At first glance, the lessons learned by German officers appear similar to those drawn by their Soviet counterparts. The German army’s response to defeat on the Western Front, however, resulted from a very different mixture of political constraints, strategic calculations, and military culture. Its assessment of the lessons of the First World War took place in the shadow of the Treaty of Versailles, which reduced dramatically Germany’s ability to use military power to achieve its grand strategic objectives. The treaty limited the size of the army to just 100,000 long-service volunteers, including 4,000 officers. This prevented the development of a large cadre of trained reservists who could be called to serve in the event of another war. The German General Staff and its intellectual training ground, the Kriegsakademie, were abolished. Moreover, the armed forces were prohibited from acquiring tanks, aircraft, anti-aircraft guns, and heavy artillery. To constrain further Germany’s ability to fight a major war, the treaty imposed strict limitations on the development and production of the country’s major arms manufacturers.
The task of rebuilding the army in the context of these restrictions fell to Hans von Seeckt (1866-1936), its commander from 1920-26. In an effort to maximize the effectiveness of his small force, Seeckt incorporated the members of the disbanded General Staff into the new officer corps and initiated a comprehensive program to distill the lessons of the First World War, establishing no less than fifty-seven committees to study the issue. Examining German battlefield successes, these studies emphasized the importance of offensive tactics that relied on maneuver and the use of initiative by junior leaders. Seeckt concluded that a highly-trained professional force could use speed and mobility to defeat larger conscript armies before they were able to mobilize fully for war. Such a conclusion was convenient, given the limitations imposed by the Treaty of Versailles, and the fact that Germany faced potential adversaries on both frontiers. It also reflected the longstanding preference of German officers for a professional army over a conscript force. Germany had not developed tanks in large numbers during the war, but British maneuvers as well as joint exercises with the Red Army in the late 1920s demonstrated their potential as a means of enabling mobile operations. By 1929, the German army was training to employ tank formations independent of slower-moving infantry.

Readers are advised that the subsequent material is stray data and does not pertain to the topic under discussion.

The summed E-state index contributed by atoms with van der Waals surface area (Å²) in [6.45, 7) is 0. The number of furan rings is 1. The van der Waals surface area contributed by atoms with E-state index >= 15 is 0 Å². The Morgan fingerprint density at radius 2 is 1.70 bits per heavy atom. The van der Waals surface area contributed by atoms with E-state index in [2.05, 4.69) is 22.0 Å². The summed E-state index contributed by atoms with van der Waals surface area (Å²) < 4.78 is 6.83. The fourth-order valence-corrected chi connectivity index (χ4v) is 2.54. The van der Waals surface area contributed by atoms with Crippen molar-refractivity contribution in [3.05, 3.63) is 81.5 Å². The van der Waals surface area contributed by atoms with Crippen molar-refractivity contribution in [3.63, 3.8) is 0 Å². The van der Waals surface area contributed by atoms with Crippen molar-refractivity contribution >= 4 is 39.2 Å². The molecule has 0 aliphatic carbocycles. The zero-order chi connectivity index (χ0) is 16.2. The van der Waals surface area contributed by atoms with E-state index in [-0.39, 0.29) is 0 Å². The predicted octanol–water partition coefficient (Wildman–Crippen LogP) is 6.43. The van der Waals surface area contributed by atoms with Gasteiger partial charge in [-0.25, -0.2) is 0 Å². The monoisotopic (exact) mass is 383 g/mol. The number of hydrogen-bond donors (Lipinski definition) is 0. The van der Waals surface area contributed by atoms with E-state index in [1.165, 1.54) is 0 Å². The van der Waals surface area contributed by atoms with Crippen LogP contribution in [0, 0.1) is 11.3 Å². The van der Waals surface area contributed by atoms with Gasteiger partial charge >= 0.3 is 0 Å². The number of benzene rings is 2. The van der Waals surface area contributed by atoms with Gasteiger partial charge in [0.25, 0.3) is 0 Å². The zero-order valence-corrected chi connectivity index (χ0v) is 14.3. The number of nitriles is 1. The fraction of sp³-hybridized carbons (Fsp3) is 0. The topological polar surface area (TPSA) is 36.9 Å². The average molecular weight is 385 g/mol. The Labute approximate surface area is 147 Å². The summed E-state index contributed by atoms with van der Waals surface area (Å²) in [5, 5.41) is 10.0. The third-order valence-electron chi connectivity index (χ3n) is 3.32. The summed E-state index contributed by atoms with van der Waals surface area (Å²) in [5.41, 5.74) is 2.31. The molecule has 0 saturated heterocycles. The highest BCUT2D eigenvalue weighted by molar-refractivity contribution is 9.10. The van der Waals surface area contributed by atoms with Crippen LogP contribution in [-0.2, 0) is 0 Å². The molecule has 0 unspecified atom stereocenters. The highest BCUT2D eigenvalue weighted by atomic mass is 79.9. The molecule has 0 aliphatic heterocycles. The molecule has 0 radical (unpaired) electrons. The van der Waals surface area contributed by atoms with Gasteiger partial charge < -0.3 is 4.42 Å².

Not all German officers agreed that a small professional force would be sufficient to win the next war. In 1935, Erich Ludendorff (1865-1937), Quartermaster-General of the army and de facto commander of the German war effort from 1916-18, published Der Totale Krieg, which argued that victory would require the mobilization of all of German society and its resources. Seeckt’s successors had similar views. Ludwig Beck (1880-1944), who served as Chief of the reconstituted General Staff from 1933-38, favored the independent use of tanks. He placed greater emphasis, however, on combined arms operations and believed that a mass conscript army was essential to victory. The ascension of Adolf Hitler (1889-1945) to power in 1933, however, had a decisive influence on the development of German strategy and tactics in two ways. A proponent of mechanization and technology more generally, Hitler supported advocates of radical concepts of armored warfare like Heinz Guderian (1888-1954). In addition, the pace of German expansion under Hitler outpaced the army’s preparations for a prolonged war requiring national mobilization. The German army thus went to war in 1939 using innovative mobile tactics led by independent tank formations supported by aircraft. These tactics produced rapid victories in 1939-40, but they did not result from a widespread consensus within the army regarding the lessons of the previous war. Rather than advocating victory through “blitzkrieg”, most German officers believed that the next major war would be a prolonged affair requiring the complete “militarization” of society. When Hitler took Germany to war before this could be achieved, the army improvised by employing tactics that reflected its experiences in 1917-18, as well as its institutional preference for a mobile offensive executed by a professional army. These tactics proved successful in the opening campaigns of the Second World War. By late 1941, however, the German army was engaged in a titanic struggle on the Eastern Front, for which it had not adequately prepared. In this context, the army’s inability to integrate fully the strategic lessons of the previous war became manifest.